U.S., Industry in Sync Over Chemicals


Vice President Al Gore threatened Tuesday to expand government regulations requiring industry to tell Americans about chemicals it releases in their communities, and the chemical industry said it had already approved a plan to do just that.

No sooner had the vice president called for wider testing of chemicals, and greater public access to data about potential health hazards of widely used chemicals, than the Chemical Manufacturers Assn. said that its board of directors had unanimously approved a plan to dramatically increase chemical studies.

As a result, the White House was able to announce a get-tough program to inform the public while the industry proclaimed itself ready to do the environmentally responsible thing.

The Alfonse-Gaston routine was played out as the White House, environmentalists and manufacturers all maneuvered to present themselves as guardians of the nation’s air, water and natural resources.


Taking advantage of the focus on all things environmental, Secretary of State Madeleine Albright said in a speech Tuesday that the administration would engage in “a diplomatic full-court press” to bring developing nations into the fight against global warming.

It has little choice: The Senate has made clear that it will not approve a climate change treaty that does not demand commitments from the developing nations as well as the industrial giants.

Warning that the world’s climate is indeed growing warmer, Albright said: “This means, to use formal diplomatic language, that we should all get ready to get sweaty.”

President Clinton is planning to spend part of today outdoors, flying by helicopter to West Virginia for a brief hike along the Appalachian Trail, where he also is likely to criticize the Republican Congress’ failure to support his environmental programs.


Gore melded his announcement of potentially tougher regulation of the chemical industry with his own attack on the House and Senate.

Republicans, he said, are “cozying up to the worst polluters and trying to drag down our environmental standards.”

As Gore spoke in the scenic setting of Rock Creek Park, a lushly wooded preserve in the heart of the capital, the White House issued a statement attacking the Republican majority for what it characterized as “our priorities vs. their dirty deals.”

Responding to the suggestion that it resembled an attack left over from the Clinton-Gore campaign two years ago, a White House official joked: “We freshened it up a bit.”


Among the differences cited by the White House were congressional efforts, so far unsuccessful, to repeal strengthened air pollution standards imposed last summer, delays in reauthorizing the continuing cleanup of toxic waste dumps under the Superfund program, and a Republican-sponsored bill, defeated in the House last month, that would have promoted additional logging in national forests.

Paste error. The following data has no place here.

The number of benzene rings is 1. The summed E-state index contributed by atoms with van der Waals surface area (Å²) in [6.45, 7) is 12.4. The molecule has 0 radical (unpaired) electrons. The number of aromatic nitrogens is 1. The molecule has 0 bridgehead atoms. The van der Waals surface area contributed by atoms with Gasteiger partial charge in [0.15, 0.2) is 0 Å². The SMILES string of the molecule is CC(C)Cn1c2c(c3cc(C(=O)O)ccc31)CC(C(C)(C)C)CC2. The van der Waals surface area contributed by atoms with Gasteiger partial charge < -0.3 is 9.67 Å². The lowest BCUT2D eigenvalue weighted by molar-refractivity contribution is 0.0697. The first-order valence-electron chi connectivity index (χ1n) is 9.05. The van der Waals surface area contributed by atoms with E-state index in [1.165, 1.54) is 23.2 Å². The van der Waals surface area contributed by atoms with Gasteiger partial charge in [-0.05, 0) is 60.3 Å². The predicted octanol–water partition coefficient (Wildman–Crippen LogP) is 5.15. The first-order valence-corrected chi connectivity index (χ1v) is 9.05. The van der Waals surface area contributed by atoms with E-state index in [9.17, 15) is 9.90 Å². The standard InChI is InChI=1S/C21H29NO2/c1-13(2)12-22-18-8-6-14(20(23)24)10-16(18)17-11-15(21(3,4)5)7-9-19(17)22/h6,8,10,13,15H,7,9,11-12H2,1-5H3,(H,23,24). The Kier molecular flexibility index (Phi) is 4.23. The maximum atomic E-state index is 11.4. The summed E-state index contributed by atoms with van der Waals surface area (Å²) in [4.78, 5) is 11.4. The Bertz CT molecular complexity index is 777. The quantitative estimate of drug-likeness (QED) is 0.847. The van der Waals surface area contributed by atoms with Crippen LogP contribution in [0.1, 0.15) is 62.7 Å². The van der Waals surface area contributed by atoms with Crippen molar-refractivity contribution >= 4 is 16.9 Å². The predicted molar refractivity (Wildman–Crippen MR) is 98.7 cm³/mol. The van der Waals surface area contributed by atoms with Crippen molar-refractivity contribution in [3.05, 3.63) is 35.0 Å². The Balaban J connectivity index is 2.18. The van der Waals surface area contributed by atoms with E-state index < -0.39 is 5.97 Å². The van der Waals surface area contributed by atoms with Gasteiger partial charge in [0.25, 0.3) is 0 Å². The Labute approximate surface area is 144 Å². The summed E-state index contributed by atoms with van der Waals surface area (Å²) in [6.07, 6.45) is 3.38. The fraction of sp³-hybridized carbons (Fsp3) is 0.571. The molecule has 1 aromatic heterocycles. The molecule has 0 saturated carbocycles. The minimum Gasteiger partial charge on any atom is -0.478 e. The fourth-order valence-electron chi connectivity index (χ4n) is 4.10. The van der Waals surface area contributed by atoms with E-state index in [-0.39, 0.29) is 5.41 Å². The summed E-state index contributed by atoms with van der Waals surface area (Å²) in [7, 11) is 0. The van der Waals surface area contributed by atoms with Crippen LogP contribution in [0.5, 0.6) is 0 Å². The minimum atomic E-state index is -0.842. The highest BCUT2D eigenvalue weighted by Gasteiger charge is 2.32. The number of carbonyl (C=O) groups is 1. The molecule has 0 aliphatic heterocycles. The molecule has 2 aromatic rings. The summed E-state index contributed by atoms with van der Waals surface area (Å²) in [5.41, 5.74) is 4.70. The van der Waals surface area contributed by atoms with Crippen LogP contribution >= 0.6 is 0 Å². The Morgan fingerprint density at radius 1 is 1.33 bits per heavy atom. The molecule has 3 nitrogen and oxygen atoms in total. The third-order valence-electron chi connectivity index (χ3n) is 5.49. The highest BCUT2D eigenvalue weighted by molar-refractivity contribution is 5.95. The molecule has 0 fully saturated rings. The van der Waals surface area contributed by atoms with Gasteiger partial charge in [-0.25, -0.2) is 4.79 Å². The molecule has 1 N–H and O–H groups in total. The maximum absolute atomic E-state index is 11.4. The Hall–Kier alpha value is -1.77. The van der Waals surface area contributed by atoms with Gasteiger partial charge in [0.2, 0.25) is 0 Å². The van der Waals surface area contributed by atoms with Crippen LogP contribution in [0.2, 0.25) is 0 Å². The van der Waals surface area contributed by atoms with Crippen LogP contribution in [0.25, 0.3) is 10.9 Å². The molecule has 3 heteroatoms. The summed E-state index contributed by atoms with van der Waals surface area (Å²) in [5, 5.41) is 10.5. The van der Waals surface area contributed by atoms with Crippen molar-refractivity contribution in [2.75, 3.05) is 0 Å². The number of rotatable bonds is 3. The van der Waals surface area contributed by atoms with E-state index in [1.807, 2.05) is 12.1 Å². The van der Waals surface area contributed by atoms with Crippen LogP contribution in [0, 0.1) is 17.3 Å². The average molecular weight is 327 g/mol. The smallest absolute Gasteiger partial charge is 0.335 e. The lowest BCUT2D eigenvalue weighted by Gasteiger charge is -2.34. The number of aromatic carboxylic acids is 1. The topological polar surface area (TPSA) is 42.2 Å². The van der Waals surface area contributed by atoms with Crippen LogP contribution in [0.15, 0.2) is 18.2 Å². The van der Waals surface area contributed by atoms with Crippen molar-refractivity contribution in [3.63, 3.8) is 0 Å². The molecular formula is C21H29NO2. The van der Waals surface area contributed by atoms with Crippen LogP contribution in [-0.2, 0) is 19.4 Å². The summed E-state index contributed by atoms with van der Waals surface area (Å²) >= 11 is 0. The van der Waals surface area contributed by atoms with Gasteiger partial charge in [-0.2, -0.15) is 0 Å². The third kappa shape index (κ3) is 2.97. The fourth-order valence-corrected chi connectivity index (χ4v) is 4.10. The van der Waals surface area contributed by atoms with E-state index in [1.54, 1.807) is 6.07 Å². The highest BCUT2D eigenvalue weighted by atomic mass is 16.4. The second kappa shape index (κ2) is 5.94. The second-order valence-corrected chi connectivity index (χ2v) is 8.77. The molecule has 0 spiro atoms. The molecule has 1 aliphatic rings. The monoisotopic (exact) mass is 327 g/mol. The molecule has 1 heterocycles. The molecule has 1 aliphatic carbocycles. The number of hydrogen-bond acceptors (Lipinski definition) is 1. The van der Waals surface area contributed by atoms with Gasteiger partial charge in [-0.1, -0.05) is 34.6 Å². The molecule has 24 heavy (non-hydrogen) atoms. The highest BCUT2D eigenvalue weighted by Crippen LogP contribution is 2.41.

Gore’s announcement goes to the heart of an administration program built around providing data about toxic substances vented into the atmosphere or pumped into neighboring streams by factories. Throughout Clinton’s first term, the Environmental Protection Agency sought to expand public access to such information.

In January, Lynn Goldman, an assistant EPA administrator, met with the Chemical Manufacturers Assn.'s board of directors. By the administration’s account, she pressed the group to speed up its efforts to determine the toxicity of chemicals that its members produce. By the association’s account, the group volunteered to produce such a plan at its next meeting, which took place Tuesday.

When Tuesday arrived, the vice president headed to the park to announce that, because the public lacks health data for three-quarters of the chemicals used in the United States, the administration would ask companies to provide it.


He held out the threat that if the industry does not step up its studies, the administration would require such work.

Gore also said that the EPA would consider studying the impact of industrial chemicals on children, as well as the impact of chemicals as they accumulate over time in humans.

The chemical manufacturers said that by 2003 they would increase from 25 to 100 the number of chemicals they test each year.

The administration, citing figures that the chemical group did not dispute, said that health-impact data had been assembled on no more than 7% of the approximately 3,000 most widely used chemicals in the United States.